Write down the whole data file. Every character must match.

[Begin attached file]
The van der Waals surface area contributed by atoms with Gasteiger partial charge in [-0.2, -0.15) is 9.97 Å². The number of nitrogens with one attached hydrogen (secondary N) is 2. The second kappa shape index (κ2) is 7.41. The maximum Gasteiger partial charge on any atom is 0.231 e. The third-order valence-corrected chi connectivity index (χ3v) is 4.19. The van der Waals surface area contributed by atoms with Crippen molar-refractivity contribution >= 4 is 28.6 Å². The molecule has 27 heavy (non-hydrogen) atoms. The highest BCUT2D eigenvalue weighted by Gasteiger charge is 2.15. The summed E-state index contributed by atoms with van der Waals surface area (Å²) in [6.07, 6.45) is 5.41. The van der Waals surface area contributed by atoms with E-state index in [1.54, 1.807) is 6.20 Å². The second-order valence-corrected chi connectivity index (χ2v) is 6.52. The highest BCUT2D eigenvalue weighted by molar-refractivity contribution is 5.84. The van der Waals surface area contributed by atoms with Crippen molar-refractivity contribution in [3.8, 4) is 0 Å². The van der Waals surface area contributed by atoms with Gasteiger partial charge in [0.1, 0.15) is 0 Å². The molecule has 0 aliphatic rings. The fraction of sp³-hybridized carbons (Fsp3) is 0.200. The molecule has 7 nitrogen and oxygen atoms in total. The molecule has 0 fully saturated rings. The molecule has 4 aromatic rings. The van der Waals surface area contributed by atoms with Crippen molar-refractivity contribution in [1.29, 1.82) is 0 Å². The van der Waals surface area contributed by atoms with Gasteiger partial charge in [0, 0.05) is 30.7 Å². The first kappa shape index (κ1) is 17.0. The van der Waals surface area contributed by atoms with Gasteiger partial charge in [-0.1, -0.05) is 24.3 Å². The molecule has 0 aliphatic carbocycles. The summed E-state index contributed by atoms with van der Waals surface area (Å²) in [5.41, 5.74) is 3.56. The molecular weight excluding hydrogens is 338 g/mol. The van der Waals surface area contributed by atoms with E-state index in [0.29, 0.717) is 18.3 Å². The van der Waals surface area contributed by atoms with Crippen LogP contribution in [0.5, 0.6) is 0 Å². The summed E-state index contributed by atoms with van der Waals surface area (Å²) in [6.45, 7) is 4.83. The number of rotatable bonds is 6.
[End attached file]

The van der Waals surface area contributed by atoms with Gasteiger partial charge in [-0.2, -0.15) is 9.97 Å². The number of nitrogens with one attached hydrogen (secondary N) is 2. The second kappa shape index (κ2) is 7.41. The maximum Gasteiger partial charge on any atom is 0.231 e. The third-order valence-corrected chi connectivity index (χ3v) is 4.19. The van der Waals surface area contributed by atoms with Crippen molar-refractivity contribution >= 4 is 28.6 Å². The molecule has 27 heavy (non-hydrogen) atoms. The highest BCUT2D eigenvalue weighted by Gasteiger charge is 2.15. The summed E-state index contributed by atoms with van der Waals surface area (Å²) in [6.07, 6.45) is 5.41. The van der Waals surface area contributed by atoms with E-state index in [1.54, 1.807) is 6.20 Å². The second-order valence-corrected chi connectivity index (χ2v) is 6.52. The highest BCUT2D eigenvalue weighted by molar-refractivity contribution is 5.84. The van der Waals surface area contributed by atoms with Crippen molar-refractivity contribution in [3.8, 4) is 0 Å². The van der Waals surface area contributed by atoms with Gasteiger partial charge in [0.1, 0.15) is 0 Å². The molecule has 0 aliphatic rings. The fraction of sp³-hybridized carbons (Fsp3) is 0.200. The molecule has 7 nitrogen and oxygen atoms in total. The molecule has 0 fully saturated rings. The molecule has 4 aromatic rings. The van der Waals surface area contributed by atoms with Crippen molar-refractivity contribution in [1.29, 1.82) is 0 Å². The van der Waals surface area contributed by atoms with Gasteiger partial charge in [0, 0.05) is 30.7 Å². The first kappa shape index (κ1) is 17.0. The van der Waals surface area contributed by atoms with Gasteiger partial charge in [-0.1, -0.05) is 24.3 Å². The molecule has 0 aliphatic carbocycles. The summed E-state index contributed by atoms with van der Waals surface area (Å²) in [5.41, 5.74) is 3.56. The molecular weight excluding hydrogens is 338 g/mol. The van der Waals surface area contributed by atoms with E-state index in [0.29, 0.717) is 18.3 Å². The van der Waals surface area contributed by atoms with Crippen LogP contribution in [0.5, 0.6) is 0 Å². The summed E-state index contributed by atoms with van der Waals surface area (Å²) in [6.45, 7) is 4.83. The number of rotatable bonds is 6.